"[W]hy should we hear about body bags and deaths and how many, what day it's going to happen, and how many this or what do you suppose? Oh, I mean, it's, not relevant. So why should I waste my beautiful mind on something like that?"
The Pentagon on Friday defended the use of some civilian clothes by U.S. special operations forces, a tactic used to help them blend in with the local population.
Alleging war crimes, Bush administration officials complained bitterly last week that Iraqi paramilitary forces dressed as civilians, faked surrenders and used other battlefield ruses to kill American soldiers.
Thursday April 03, 2003
I watched 30 seconds of Hannity and Colmes this evening, and I'm now convinced that we got the President we deserved.
It was disgraceful.
This isn't the USA anymore, it's World Wrestling Entertainment.
The "line of the day" among administration spokesmen, confronted by masses of destitute and terrified refugees and solid reports of the mass execution of civilians, is to say that "we expected this to happen." They did? (They never told anyone.) If they want to avoid being indicted for war crimes themselves, these "spokesmen" had better promise us that they were lying when they said that.
Wednesday April 02, 2003
More on the story of the shooting at the checkpoint, from The Sydney Morning Herald:
An Iraqi mother in a van fired on by US soldiers says she saw her two young daughters decapitated in the incident that also killed her son and eight other members of her family.
The children's father, who was also in the van, said US soldiers fired on them as they fled towards a checkpoint because they thought a leaflet dropped by US helicopters told them to "be safe", and they believed that meant getting out of their village to Karbala.
Bakhat Hassan - who lost his daughters, aged two and five, his three-year-old son, his parents, two older brothers, their wives and two nieces aged 12 and 15, in the incident - said US soldiers at an earlier checkpoint had waved them through.
As they approached another checkpoint 40km south of Karbala, they waved again at the American soldiers.
"We were thinking these Americans want us to be safe," Hassan said through an Army translator at a Mobile Army Surgical Hospital set up at a vast Army support camp near Najaf.
The soldiers didn't wave back. They fired.
"I saw the heads of my two little girls come off," Hassan's heavily pregnant wife, Lamea, 36, said numbly.
She repeated herself in a flat, even voice: "My girls - I watched their heads come off their bodies. My son is dead."
US officials originally gave the death toll from the incident as seven, but reporters at the scene placed it at 10. And Bakhat Hassan terrible toll was 11 members of his family.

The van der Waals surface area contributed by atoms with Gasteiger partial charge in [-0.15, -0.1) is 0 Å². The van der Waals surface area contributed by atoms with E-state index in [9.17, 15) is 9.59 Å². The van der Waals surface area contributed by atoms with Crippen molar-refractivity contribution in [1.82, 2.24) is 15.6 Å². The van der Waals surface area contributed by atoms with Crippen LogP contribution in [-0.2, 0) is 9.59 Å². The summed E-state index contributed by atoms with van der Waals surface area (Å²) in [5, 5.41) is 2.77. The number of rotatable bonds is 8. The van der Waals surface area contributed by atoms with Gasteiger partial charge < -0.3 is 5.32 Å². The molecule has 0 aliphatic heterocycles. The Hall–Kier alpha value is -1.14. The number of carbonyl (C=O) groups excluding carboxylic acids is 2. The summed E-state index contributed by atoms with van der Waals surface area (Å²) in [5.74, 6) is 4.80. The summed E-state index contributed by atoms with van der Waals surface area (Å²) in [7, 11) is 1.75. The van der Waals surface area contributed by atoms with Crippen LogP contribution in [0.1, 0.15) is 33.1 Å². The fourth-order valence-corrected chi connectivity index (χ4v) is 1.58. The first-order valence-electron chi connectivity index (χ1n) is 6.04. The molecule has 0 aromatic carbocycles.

Hassan's father died at the Army hospital later.
Tuesday April 01, 2003
Did James Woolsey have any idea this was coming? Could it be that this is why he's been so gung-ho for war?
Secretary of Defense Donald H. Rumsfeld has rejected a team of officials proposed by the State Department to help run postwar Iraq in what sources described as an effort to ensure the Pentagon controls every aspect of reconstructing the country and forming a new government.(italics added)
While vetoing the group of eight current and former State Department officials, including several ambassadors to Arab states, the Pentagon's top civilian leadership has planned prominent roles in the postwar administration for former CIA director R. James Woolsey and others who have long supported the idea of replacing Iraq's government, according to sources close to the issue.
The Pentagon had listed Woolsey for the Iraqi information ministry, sources said, until the White House suggested he might be inappropriate because of his CIA background and close association with one faction of the incohesive Iraqi opposition. Sources said that he is still in consideration for a variety of jobs. Asked yesterday whether he is joining Garner's team, Woolsey said he felt such information should come from the government rather than from him.
Some prescient words in the Washington Post from Cakewalk Ken Adelman, assistant to Defense Secretary Donald Rumsfeld from 1975 to 1977, and arms control director under President Ronald Reagan.:
I believe demolishing Hussein's military power and liberating Iraq would be a cakewalk. Let me give simple, responsible reasons: (1) It was a cakewalk last time; (2) they've become much weaker; (3) we've become much stronger; and (4) now we're playing for keeps.
"Fire a warning shot," he ordered as the vehicle kept coming. Then, with increasing urgency, he told the platoon to shoot a 7.62mm machine-gun round into its radiator. "Stop [messing] around!" Johnson yelled into the company radio network when he still saw no action being taken. Finally, he shouted at the top of his voice, "Stop him, Red 1, stop him!"
That order was immediately followed by the loud reports of 25mm cannon fire from one or more of the platoon's Bradleys. About half a dozen shots were heard in all.
"Cease fire!" Johnson yelled over the radio. Then, as he peered into his binoculars from the intersection on Highway 9, he roared at the platoon leader, "You just [expletive] killed a family because you didn't fire a warning shot soon enough!"
A lot of news today.
A reader of The Guardian, informed by Robert Fisk of the "cage code" found on the fragments of the missle that destroyed the marketplace in Baghdad, was able to look up the numbers and confirm that they belonged to a munition manufactured by Raytheon.